Both Corn Wallis and Ringwood Schools claim that for students who do sign up to physics A-level, most really enjoy it, very few drop out and many get excellent grades. Indeed, Daniel Sandford-Smith of the IoP says, "I've rarely met anyone who has regretted doing physics A-level; yet I've met quite a few who have regretted taking other A-levels."

This is largely because the course content is more stimulating and varied than most people realise, particularly in schools that use less traditional syllabuses such as Salters Horners and Advancing Physics. "The Salters Horners course really set physics in context for me," says Stacie Powell, a 17-year-old student at Oxted School, near Croydon, who is currently in her second year. "It's not just theoretical - we do lots of activities and experiments in which we get to try out the theories." You get to explore some very intellectually challenging questions too, such as, "How did the universe start?" and "What is a black hole?", she says.

A further reason that few regret taking physics at A-level is because the skills acquired are transferable into literally every university course and occupation. Christina Astin, head of physics at King's School in Canterbury, says, "Because physics is perceived as a difficult A-level and because the subject is so relevant to everyday life, this qualification really impresses universities and employers.

"I can't overestimate how good the word 'physics' looks on a CV. It says you have analytical and numeracy skills and it shows that you're a logical thinker and can work with other other people to solve problems and communicate explanations."

Many of her physics students go onto study non-physics subjects at university, among them Charlotte Mitchell, 18, who will be studying philosophy. "Physics has helped me think in a certain way, breaking things down and questioning how they work. I can't think of a subject area where this wouldn't be useful," she says. Indeed, graduates of physics A-level and even of physics degrees, find themselves employed in occupations ranging from medicine to computing and from finance to law.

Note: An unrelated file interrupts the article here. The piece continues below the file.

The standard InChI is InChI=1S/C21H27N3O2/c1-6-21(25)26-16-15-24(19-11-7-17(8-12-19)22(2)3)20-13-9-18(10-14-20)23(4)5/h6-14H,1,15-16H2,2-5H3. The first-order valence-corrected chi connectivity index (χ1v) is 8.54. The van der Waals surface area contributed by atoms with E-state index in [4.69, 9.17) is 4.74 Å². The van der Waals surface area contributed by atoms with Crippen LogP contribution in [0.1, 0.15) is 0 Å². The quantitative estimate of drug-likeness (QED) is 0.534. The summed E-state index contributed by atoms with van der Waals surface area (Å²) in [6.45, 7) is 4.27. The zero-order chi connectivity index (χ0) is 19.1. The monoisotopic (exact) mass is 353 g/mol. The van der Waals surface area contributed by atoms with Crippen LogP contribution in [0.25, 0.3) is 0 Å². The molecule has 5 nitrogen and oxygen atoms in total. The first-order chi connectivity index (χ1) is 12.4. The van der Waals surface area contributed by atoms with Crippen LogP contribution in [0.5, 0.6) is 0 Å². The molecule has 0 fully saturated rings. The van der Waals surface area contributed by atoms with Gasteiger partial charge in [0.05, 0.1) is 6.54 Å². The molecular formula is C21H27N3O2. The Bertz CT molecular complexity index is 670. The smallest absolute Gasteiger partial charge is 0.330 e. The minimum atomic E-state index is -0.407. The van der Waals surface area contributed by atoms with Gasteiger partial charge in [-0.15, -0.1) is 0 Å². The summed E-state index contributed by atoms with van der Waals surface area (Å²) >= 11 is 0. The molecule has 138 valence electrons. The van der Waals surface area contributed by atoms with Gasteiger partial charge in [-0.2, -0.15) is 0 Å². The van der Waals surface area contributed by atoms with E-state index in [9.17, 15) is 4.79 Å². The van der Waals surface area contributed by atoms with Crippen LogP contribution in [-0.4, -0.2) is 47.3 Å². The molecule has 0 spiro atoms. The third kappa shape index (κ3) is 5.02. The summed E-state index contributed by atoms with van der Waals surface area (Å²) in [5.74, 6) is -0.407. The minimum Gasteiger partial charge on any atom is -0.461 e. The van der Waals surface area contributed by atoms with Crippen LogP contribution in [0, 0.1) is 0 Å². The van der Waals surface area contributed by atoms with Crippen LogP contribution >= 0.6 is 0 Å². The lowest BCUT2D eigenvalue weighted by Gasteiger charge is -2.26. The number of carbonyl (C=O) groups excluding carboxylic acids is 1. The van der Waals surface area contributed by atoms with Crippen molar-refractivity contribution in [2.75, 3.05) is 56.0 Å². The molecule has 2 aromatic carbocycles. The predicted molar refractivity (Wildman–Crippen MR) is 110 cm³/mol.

Physics A-level is particularly useful - in fact, it is increasingly a pre-requisite - for people interested in going into engineering, chemistry and materials science. Mr Sandford-Smith says, "Because engineering is crying out for good graduates, there are a huge number of really exciting careers available, with early responsibility and excellent salaries. Meanwhile, there are many new career opportunities in chemistry and materials science, particularly in the latter - a relatively new science which studies materials and their properties and the way they behave."

For a growing number of young people, A-level physics entices them into a career in physics itself - whether it's in research, medicine, archaeology or national space programmes, to name a few. Professor Kathy Sykes, presenter of the BBC's Rough Science series, holds the chair in the Public Engagement in Science and Technology at Bristol University. She also runs the Cheltenham Science Festival. She explains, "During my A-level, I began to love the way physics makes models of the world which you, the physicist, try to bash down and be creative in coming up with new ones. Some of the ideas within physics, such as quantum mechanics, are so bizarre, surprising and glorious that I found it, and still do, incredibly exciting. Physics involves so many wonderful ideas about understanding the world that it makes for a varied and fascinating career."